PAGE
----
Difference Between Obstructive And Central Sleep Apnea

If you or someone you know has been diagnosed with sleep apnea, it’s essential to understand the different types of sleep apnea. There are two main types of sleep apnea: obstructive and central. Understanding the difference between the two can help you or your loved one get the best possible treatment and improve the quality of life.

What is sleep apnea?

Sleep apnea is a disorder that causes disruptions in your breathing during sleep. These disruptions can occur multiple times throughout the night and last for seconds or minutes. Sometimes, people with sleep apnea stop breathing for so long that it can cause serious health problems, including heart disease and high blood pressure.

What is obstructive sleep apnea (OSA)

This is the most common type of sleep apnea. It occurs when your throat muscles relax and block your airway, making breathing difficult. People with OSA often snore loudly due to the obstruction of their airways.

One of the most common causes of OSA is being overweight. Fat deposits around your neck and throat can cause your airway to become blocked. Other causes include smoking, alcohol use and certain medications. OSA can also run in families, so if you have a family member with the disorder, you may be more likely to develop it. Therefore, it’s essential to be aware of the risk factors for OSA.

How is OSA treated?

The most common treatment for obstructive sleep apnea is continuous positive airway pressure (CPAP). This involves wearing a mask over your nose and mouth during sleep. The mask is connected to a machine that delivers air into your airway, keeping it open and allowing you to breathe. If CPAP is not practical, surgery may be an option.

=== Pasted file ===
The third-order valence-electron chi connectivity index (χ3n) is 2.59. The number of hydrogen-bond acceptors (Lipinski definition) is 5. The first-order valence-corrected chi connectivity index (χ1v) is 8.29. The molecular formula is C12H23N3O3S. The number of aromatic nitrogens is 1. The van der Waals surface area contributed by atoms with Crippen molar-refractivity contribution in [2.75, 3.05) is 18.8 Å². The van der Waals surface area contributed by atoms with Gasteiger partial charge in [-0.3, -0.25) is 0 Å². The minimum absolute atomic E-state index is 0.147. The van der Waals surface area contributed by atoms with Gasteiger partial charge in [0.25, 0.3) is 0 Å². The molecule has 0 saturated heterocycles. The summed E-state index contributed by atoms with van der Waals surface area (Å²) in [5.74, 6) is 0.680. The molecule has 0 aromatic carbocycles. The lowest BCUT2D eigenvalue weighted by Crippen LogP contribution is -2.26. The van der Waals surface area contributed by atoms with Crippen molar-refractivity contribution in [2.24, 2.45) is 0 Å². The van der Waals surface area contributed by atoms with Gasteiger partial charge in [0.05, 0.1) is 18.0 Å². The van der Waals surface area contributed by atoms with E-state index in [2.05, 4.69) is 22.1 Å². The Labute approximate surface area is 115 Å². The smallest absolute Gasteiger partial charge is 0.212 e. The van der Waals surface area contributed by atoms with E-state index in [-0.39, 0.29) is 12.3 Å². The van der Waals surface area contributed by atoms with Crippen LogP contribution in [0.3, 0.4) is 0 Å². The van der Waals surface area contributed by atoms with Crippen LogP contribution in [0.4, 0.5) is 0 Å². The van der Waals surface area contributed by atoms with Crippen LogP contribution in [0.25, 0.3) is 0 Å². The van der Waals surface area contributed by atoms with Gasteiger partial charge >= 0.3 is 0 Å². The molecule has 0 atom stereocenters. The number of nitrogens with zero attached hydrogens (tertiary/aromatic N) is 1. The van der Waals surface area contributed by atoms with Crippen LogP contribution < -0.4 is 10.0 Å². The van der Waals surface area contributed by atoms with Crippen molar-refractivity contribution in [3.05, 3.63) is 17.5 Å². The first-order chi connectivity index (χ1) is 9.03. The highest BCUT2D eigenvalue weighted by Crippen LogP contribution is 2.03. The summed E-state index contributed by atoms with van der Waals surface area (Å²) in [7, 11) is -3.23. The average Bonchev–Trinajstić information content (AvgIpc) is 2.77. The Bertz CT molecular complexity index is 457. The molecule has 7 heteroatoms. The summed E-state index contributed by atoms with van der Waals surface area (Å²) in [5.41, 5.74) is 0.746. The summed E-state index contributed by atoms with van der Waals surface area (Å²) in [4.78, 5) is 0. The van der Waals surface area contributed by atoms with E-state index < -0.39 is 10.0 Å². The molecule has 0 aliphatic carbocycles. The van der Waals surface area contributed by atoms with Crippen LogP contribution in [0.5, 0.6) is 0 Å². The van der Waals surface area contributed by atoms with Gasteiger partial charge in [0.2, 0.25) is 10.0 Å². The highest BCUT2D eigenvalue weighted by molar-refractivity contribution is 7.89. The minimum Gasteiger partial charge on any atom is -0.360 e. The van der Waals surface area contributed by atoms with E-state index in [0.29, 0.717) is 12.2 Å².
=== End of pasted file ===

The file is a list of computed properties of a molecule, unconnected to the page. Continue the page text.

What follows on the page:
There are several types of surgery that can be effective in treating OSA. One type of surgery, called uvulopalatopharyngoplasty (UPPP), involves removing the excess tissue in your throat that is blocking your airway. Other surgeries involve repositioning the jaw or tongue, or implanting a device to keep the airway open.

What is central sleep apnea (CSA)?

Central sleep apnea is less common than obstructive sleep apnea. It occurs when your brain doesn’t signal your muscles to breathe. This can happen because of an underlying health condition, such as heart failure or stroke. However, certain medications, such as opioids, can also cause it.

The most common symptom of CSA is snoring. Other symptoms can include gasping or choking during sleep, restless sleep and daytime fatigue. If you have any of these symptoms, it’s essential to see a doctor so that you can get a proper diagnosis.

How is central sleep apnea treated?

The most common treatment for CSA is adaptive servo-ventilation (ASV). This therapy uses a machine to deliver air pressure through a mask while you sleep. The machine adjusts the air pressure based on your breathing, providing the right amount of air pressure to keep your airway open. ASV has proven to be effective in treating CSA and can improve the quality of your sleep.

What happens if sleep apnea is left untreated?

If sleep apnea is left untreated, it can lead to serious health problems. Untreated OSA can increase your risk for high blood pressure, heart disease and stroke. Untreated CSA can also lead to daytime fatigue and an increased risk of accidents. If you think you may have sleep apnea, you must see a doctor to get a proper diagnosis and treatment.

Just remember that certain lifestyle changes can help prevent OSA, such as losing weight, quitting smoking and avoiding alcohol. However, these changes may not be enough to prevent the disorder. For example, if you have a family history of sleep apnea or other risk factors, you may be more likely to develop the condition. Therefore, it’s essential to be aware of sleep apnea’s symptoms and see a doctor if you think you may have the disorder.

The main difference between obstructive and central sleep apnea is that OSA is caused by a blockage of the airway, while CSA is caused by a failure of the brain to send signals to the muscles to breathe. Both disorders can be treated with similar therapies, such as CPAP or ASV. However, it’s essential to see a doctor so that you can get a proper diagnosis and treatment plan.

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